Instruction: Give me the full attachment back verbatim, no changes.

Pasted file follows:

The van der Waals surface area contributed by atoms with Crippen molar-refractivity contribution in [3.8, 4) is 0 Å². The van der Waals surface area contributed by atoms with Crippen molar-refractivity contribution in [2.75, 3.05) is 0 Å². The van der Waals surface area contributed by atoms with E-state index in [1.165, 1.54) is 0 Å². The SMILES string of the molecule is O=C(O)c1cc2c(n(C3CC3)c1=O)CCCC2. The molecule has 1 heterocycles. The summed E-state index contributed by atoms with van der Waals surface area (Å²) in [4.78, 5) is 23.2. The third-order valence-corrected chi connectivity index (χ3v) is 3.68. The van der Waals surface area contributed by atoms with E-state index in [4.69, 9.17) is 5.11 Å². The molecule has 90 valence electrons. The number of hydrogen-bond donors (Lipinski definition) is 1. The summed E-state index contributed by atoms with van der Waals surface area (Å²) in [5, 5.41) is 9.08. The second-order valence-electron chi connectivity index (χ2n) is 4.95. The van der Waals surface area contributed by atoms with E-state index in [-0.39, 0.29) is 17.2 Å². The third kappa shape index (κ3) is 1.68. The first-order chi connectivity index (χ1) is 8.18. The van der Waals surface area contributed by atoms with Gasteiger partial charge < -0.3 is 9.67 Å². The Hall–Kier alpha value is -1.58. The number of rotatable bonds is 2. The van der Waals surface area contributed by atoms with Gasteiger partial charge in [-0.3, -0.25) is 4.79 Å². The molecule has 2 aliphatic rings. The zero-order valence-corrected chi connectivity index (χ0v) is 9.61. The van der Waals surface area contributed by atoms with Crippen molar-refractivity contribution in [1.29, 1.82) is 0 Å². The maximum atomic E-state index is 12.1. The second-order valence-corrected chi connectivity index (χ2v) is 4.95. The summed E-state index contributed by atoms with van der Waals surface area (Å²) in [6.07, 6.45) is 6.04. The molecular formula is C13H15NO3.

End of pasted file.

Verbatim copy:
The van der Waals surface area contributed by atoms with Crippen molar-refractivity contribution in [3.8, 4) is 0 Å². The van der Waals surface area contributed by atoms with Crippen molar-refractivity contribution in [2.75, 3.05) is 0 Å². The van der Waals surface area contributed by atoms with E-state index in [1.165, 1.54) is 0 Å². The SMILES string of the molecule is O=C(O)c1cc2c(n(C3CC3)c1=O)CCCC2. The molecule has 1 heterocycles. The summed E-state index contributed by atoms with van der Waals surface area (Å²) in [4.78, 5) is 23.2. The third-order valence-corrected chi connectivity index (χ3v) is 3.68. The van der Waals surface area contributed by atoms with E-state index in [4.69, 9.17) is 5.11 Å². The molecule has 90 valence electrons. The number of hydrogen-bond donors (Lipinski definition) is 1. The summed E-state index contributed by atoms with van der Waals surface area (Å²) in [5, 5.41) is 9.08. The second-order valence-electron chi connectivity index (χ2n) is 4.95. The van der Waals surface area contributed by atoms with E-state index in [-0.39, 0.29) is 17.2 Å². The third kappa shape index (κ3) is 1.68. The first-order chi connectivity index (χ1) is 8.18. The van der Waals surface area contributed by atoms with Gasteiger partial charge < -0.3 is 9.67 Å². The Hall–Kier alpha value is -1.58. The number of rotatable bonds is 2. The van der Waals surface area contributed by atoms with Gasteiger partial charge in [-0.3, -0.25) is 4.79 Å². The molecule has 2 aliphatic rings. The zero-order valence-corrected chi connectivity index (χ0v) is 9.61. The van der Waals surface area contributed by atoms with Crippen molar-refractivity contribution in [1.29, 1.82) is 0 Å². The maximum atomic E-state index is 12.1. The second-order valence-corrected chi connectivity index (χ2v) is 4.95. The summed E-state index contributed by atoms with van der Waals surface area (Å²) in [6.07, 6.45) is 6.04. The molecular formula is C13H15NO3.